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  • Ecology and Empire
  • Ursula K. Heise (bio)
Postcolonial Ecologies: Literatures of the Environment. Edited by Elizabeth DeLoughrey and George B. Handley. Oxford University Press. 360 pages; paper, $24.95.

Over the last half-dozen years, the convergence of ecocritical and postcolonial research has given an exciting new twist to both fields. If nature as an economic resource always lingered in the background of postcolonial literature, critics now give more sustained attention to the alterity of animals, plants, and landscapes than was common when poststructuralist thought dominated the field. Ecocriticism has not only vastly expanded its canon of texts under the impact of postcolonial scholarship, but also investigated in far greater depth how colonialism has shaped certain forms of nature appreciation, and what kinds of economic structures and human labor go into the exploitation as well as the conservation of nature. Graham Huggan, Robert P. Marzec, Upamanyu Pablo Mukherjee, Rob Nixon, Susie O'Brien, and Helen Tiffin, among others, have incisively diagnosed the differences between the two fields and proposed forceful arguments for their synergy. Book-length studies such as Marzec's An Ecological and Postcolonial Study of Literature: From Daniel Defoe to Salman Rushdie (2007), Tiffin and Huggan's Postcolonial Ecocriticism: Literature, Animals, Environment, Mukherjee's Postcolonial Environments: Nature, Culture and the Contemporary Indian Novel in English, Bonnie Roos, Alex Hunt and John Tallmadge's edited anthology Postcolonial Green: Environmental Politics and World Narratives (all published in 2010), and most recently, Rob Nixon's Slow Violence and the Environmentalism of the Poor (2011) have put this connection front and center. Elizabeth DeLoughrey and George B. Handley, who had already collaborated with Renée K. Gosson on the earlier anthology Caribbean Literature and the Environment: Between Nature and Culture (2005), add another multifaceted collection of essays to this body of scholarship.

The fourteen essays in this volume address a remarkable range of writings from Africa, the Caribbean, the Pacific Islands, and South Asia, and all of them trace the ways in which colonial oppression altered natural landscapes themselves as well their uses and perceptions on the part of both colonizers and colonized. In many of them, questions of genre, metaphor, rhetoric, or visual aesthetics play a central role so as to foreground how templates such as the picturesque or the Edenic garden shaped colonial nature, and to ask what role literature might play in addressing questions of current socio-economic inequality and ecological crisis. Lizabeth Paravisini-Gebert's masterful overview of the role the forest has played over more than three centuries of Caribbean literature in Spanish, French, and English, for example, or Rob Nixon's analysis of the South African game reserve as a contentious site of historical memory and amnesia highlight the link between material exploitation and cultural imagination. George B. Handley's fascinating analysis of Cuban novelist Alejo Carpentier's portrayal of the baroque landscapes of the New World shows how nature both underwrites and eludes the author's invocation of a distinctive regional identity as a counterpoint to European domination. Counterintuitively, mesmerizing essays such as these are organized into sections with the stodgy headings "Cultivating Place," "Forest Fictions," and "The Lives of (Nonhuman) Animals," thematic groupings that owe more to ecocriticism and animal studies than to postcolonialism and obscure the most interesting theoretical challenges they raise. The last, more originally conceived section, entitled "Militourism," brings together laser-sharp diagnoses of intersections between conservation, disaster tourism, and war, including DeLoughrey's own brilliant exploration of nuclear rhetoric, which highlights how particular uses of metaphor might help to unsettle obfuscatory discourse about technological risk in the Pacific Islands. Conjunctions of nation and (counter)nature, risk and disaster, commodification and sacralization, violence and reconciliation, race and species recur across many of the essays and would have made for a more analytically compelling architecture.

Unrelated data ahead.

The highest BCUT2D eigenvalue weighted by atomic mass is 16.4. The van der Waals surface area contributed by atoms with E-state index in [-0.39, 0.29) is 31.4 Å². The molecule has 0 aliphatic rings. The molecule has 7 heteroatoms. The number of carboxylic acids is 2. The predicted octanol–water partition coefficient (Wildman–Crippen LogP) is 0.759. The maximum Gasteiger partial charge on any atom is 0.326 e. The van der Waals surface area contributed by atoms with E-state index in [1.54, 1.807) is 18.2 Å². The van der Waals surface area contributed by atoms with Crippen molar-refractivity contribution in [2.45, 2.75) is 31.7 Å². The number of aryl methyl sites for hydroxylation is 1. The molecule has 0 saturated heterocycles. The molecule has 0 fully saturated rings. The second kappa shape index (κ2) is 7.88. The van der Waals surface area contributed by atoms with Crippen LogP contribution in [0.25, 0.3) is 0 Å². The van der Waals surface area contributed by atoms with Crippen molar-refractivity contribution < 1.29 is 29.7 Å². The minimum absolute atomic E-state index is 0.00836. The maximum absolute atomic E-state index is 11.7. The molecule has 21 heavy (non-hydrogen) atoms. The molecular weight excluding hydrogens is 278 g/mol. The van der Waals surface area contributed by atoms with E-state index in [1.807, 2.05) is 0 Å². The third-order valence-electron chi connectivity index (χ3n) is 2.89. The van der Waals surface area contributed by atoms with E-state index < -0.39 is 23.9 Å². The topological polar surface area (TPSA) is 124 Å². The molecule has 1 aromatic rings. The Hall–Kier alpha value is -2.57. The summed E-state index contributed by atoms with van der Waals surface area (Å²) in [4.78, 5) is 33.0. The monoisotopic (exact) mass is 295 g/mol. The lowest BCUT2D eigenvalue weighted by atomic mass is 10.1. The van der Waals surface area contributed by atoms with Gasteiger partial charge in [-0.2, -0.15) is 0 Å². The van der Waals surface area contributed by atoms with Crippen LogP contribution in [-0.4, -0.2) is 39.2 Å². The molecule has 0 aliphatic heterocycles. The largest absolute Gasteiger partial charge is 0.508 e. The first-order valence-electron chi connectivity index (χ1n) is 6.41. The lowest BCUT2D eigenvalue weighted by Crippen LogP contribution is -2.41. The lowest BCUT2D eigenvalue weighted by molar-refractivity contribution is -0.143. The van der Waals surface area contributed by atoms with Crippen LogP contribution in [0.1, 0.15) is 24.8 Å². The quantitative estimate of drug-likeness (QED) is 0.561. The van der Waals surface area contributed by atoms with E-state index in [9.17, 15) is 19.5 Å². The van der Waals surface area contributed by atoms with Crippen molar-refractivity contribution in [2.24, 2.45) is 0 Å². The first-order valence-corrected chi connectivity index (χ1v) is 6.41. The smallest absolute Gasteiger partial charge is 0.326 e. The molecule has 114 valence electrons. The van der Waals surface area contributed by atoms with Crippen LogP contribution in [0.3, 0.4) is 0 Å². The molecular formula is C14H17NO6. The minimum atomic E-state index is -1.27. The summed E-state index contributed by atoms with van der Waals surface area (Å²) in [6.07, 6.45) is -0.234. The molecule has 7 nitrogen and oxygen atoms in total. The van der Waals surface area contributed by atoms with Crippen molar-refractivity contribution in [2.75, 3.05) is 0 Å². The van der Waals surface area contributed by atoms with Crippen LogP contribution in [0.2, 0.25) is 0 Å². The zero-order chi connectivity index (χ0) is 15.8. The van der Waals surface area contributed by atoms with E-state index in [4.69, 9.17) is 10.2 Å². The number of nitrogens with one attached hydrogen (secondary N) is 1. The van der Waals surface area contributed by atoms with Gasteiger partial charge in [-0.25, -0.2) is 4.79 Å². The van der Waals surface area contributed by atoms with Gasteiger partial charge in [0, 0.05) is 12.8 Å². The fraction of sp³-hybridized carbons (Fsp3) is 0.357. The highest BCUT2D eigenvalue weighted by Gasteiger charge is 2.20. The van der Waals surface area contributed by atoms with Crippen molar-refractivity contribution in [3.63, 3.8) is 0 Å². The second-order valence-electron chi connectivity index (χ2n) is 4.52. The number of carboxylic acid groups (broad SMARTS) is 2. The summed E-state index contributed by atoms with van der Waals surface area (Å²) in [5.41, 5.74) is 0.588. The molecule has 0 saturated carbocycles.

Such an organization would also have helped to foreground the innovative ways in which DeLoughrey and Handley think through the postcolonial-ecocritical intersection in their introduction. Earlier comparisons of the two fields had outlined basic divergences in emphasis: ecocritics' interest in pristine nature as opposed to postcolonialists' investment in hybridization, for example, postcolonialists' focus on borders and migrations as compared to ecocritics' emphasis...


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